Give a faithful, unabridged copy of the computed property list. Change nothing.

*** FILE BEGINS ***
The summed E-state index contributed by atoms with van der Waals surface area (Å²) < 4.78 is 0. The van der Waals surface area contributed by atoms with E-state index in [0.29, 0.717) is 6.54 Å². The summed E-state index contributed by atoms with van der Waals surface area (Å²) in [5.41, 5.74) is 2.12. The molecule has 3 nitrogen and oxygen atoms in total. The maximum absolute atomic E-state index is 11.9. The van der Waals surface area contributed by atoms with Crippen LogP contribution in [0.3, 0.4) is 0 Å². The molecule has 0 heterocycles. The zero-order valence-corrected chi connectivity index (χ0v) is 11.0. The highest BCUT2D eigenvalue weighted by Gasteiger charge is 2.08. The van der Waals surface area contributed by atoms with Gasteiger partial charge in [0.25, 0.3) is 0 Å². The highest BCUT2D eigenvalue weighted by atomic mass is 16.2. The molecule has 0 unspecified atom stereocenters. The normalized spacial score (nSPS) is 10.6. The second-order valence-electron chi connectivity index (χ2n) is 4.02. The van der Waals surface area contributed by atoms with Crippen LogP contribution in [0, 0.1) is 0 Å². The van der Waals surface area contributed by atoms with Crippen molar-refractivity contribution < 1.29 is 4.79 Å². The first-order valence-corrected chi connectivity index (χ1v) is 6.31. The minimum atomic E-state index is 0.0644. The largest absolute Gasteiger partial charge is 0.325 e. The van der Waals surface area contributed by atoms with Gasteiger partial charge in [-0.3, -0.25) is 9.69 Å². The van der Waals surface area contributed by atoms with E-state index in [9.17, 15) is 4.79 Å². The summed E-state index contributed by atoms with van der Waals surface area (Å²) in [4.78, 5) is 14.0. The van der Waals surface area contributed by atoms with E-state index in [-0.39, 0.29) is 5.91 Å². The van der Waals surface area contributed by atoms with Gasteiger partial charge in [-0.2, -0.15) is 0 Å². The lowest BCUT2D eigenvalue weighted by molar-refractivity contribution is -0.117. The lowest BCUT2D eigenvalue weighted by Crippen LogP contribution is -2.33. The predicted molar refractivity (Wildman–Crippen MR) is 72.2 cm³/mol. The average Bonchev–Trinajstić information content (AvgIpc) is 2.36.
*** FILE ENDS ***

The summed E-state index contributed by atoms with van der Waals surface area (Å²) < 4.78 is 0. The van der Waals surface area contributed by atoms with E-state index in [0.29, 0.717) is 6.54 Å². The summed E-state index contributed by atoms with van der Waals surface area (Å²) in [5.41, 5.74) is 2.12. The molecule has 3 nitrogen and oxygen atoms in total. The maximum absolute atomic E-state index is 11.9. The van der Waals surface area contributed by atoms with Crippen LogP contribution in [0.3, 0.4) is 0 Å². The molecule has 0 heterocycles. The zero-order valence-corrected chi connectivity index (χ0v) is 11.0. The highest BCUT2D eigenvalue weighted by Gasteiger charge is 2.08. The van der Waals surface area contributed by atoms with Gasteiger partial charge in [0.25, 0.3) is 0 Å². The highest BCUT2D eigenvalue weighted by atomic mass is 16.2. The molecule has 0 unspecified atom stereocenters. The normalized spacial score (nSPS) is 10.6. The second-order valence-electron chi connectivity index (χ2n) is 4.02. The van der Waals surface area contributed by atoms with Crippen LogP contribution in [0, 0.1) is 0 Å². The van der Waals surface area contributed by atoms with Crippen molar-refractivity contribution < 1.29 is 4.79 Å². The first-order valence-corrected chi connectivity index (χ1v) is 6.31. The minimum atomic E-state index is 0.0644. The largest absolute Gasteiger partial charge is 0.325 e. The van der Waals surface area contributed by atoms with Gasteiger partial charge in [-0.3, -0.25) is 9.69 Å². The van der Waals surface area contributed by atoms with E-state index in [9.17, 15) is 4.79 Å². The summed E-state index contributed by atoms with van der Waals surface area (Å²) in [4.78, 5) is 14.0. The van der Waals surface area contributed by atoms with E-state index in [-0.39, 0.29) is 5.91 Å². The van der Waals surface area contributed by atoms with Gasteiger partial charge in [-0.2, -0.15) is 0 Å². The lowest BCUT2D eigenvalue weighted by molar-refractivity contribution is -0.117. The lowest BCUT2D eigenvalue weighted by Crippen LogP contribution is -2.33. The predicted molar refractivity (Wildman–Crippen MR) is 72.2 cm³/mol. The average Bonchev–Trinajstić information content (AvgIpc) is 2.36.